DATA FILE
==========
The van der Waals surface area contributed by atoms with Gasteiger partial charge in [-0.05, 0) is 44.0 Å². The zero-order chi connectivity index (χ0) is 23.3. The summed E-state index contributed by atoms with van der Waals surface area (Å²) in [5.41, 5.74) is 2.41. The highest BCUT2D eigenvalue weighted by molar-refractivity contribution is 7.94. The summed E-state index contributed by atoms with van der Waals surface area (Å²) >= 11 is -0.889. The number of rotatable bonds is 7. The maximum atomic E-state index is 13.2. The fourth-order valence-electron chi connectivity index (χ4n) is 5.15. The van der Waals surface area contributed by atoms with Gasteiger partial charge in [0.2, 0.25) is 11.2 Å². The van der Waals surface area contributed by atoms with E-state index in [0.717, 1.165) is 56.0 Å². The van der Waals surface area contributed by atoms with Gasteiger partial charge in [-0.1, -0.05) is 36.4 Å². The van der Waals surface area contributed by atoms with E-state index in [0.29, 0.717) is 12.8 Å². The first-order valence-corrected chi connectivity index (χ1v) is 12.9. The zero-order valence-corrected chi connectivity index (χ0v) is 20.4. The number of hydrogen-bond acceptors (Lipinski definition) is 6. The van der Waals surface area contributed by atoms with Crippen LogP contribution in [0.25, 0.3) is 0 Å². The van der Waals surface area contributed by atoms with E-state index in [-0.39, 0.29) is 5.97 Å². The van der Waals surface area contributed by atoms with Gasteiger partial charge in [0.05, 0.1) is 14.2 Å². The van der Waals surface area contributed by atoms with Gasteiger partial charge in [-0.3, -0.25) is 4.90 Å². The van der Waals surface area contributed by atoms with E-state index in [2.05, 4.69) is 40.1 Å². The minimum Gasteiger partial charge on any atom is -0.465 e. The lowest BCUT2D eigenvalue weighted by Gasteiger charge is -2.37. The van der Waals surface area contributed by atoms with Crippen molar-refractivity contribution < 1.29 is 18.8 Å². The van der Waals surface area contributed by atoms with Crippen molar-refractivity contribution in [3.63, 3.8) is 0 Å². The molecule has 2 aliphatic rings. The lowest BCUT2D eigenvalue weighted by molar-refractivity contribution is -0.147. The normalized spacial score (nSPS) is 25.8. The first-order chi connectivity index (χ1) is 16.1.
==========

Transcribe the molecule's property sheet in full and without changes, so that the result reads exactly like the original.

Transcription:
The van der Waals surface area contributed by atoms with Gasteiger partial charge in [-0.05, 0) is 44.0 Å². The zero-order chi connectivity index (χ0) is 23.3. The summed E-state index contributed by atoms with van der Waals surface area (Å²) in [5.41, 5.74) is 2.41. The highest BCUT2D eigenvalue weighted by molar-refractivity contribution is 7.94. The summed E-state index contributed by atoms with van der Waals surface area (Å²) >= 11 is -0.889. The number of rotatable bonds is 7. The maximum atomic E-state index is 13.2. The fourth-order valence-electron chi connectivity index (χ4n) is 5.15. The van der Waals surface area contributed by atoms with Gasteiger partial charge in [0.2, 0.25) is 11.2 Å². The van der Waals surface area contributed by atoms with E-state index in [0.717, 1.165) is 56.0 Å². The van der Waals surface area contributed by atoms with Gasteiger partial charge in [-0.1, -0.05) is 36.4 Å². The van der Waals surface area contributed by atoms with E-state index in [0.29, 0.717) is 12.8 Å². The first-order valence-corrected chi connectivity index (χ1v) is 12.9. The zero-order valence-corrected chi connectivity index (χ0v) is 20.4. The number of hydrogen-bond acceptors (Lipinski definition) is 6. The van der Waals surface area contributed by atoms with Crippen LogP contribution in [0.25, 0.3) is 0 Å². The van der Waals surface area contributed by atoms with E-state index in [-0.39, 0.29) is 5.97 Å². The van der Waals surface area contributed by atoms with Gasteiger partial charge in [0.05, 0.1) is 14.2 Å². The van der Waals surface area contributed by atoms with Gasteiger partial charge in [-0.3, -0.25) is 4.90 Å². The van der Waals surface area contributed by atoms with E-state index in [2.05, 4.69) is 40.1 Å². The minimum Gasteiger partial charge on any atom is -0.465 e. The lowest BCUT2D eigenvalue weighted by Gasteiger charge is -2.37. The van der Waals surface area contributed by atoms with Crippen molar-refractivity contribution < 1.29 is 18.8 Å². The van der Waals surface area contributed by atoms with Crippen molar-refractivity contribution in [3.63, 3.8) is 0 Å². The molecule has 2 aliphatic rings. The lowest BCUT2D eigenvalue weighted by molar-refractivity contribution is -0.147. The normalized spacial score (nSPS) is 25.8. The first-order chi connectivity index (χ1) is 16.1.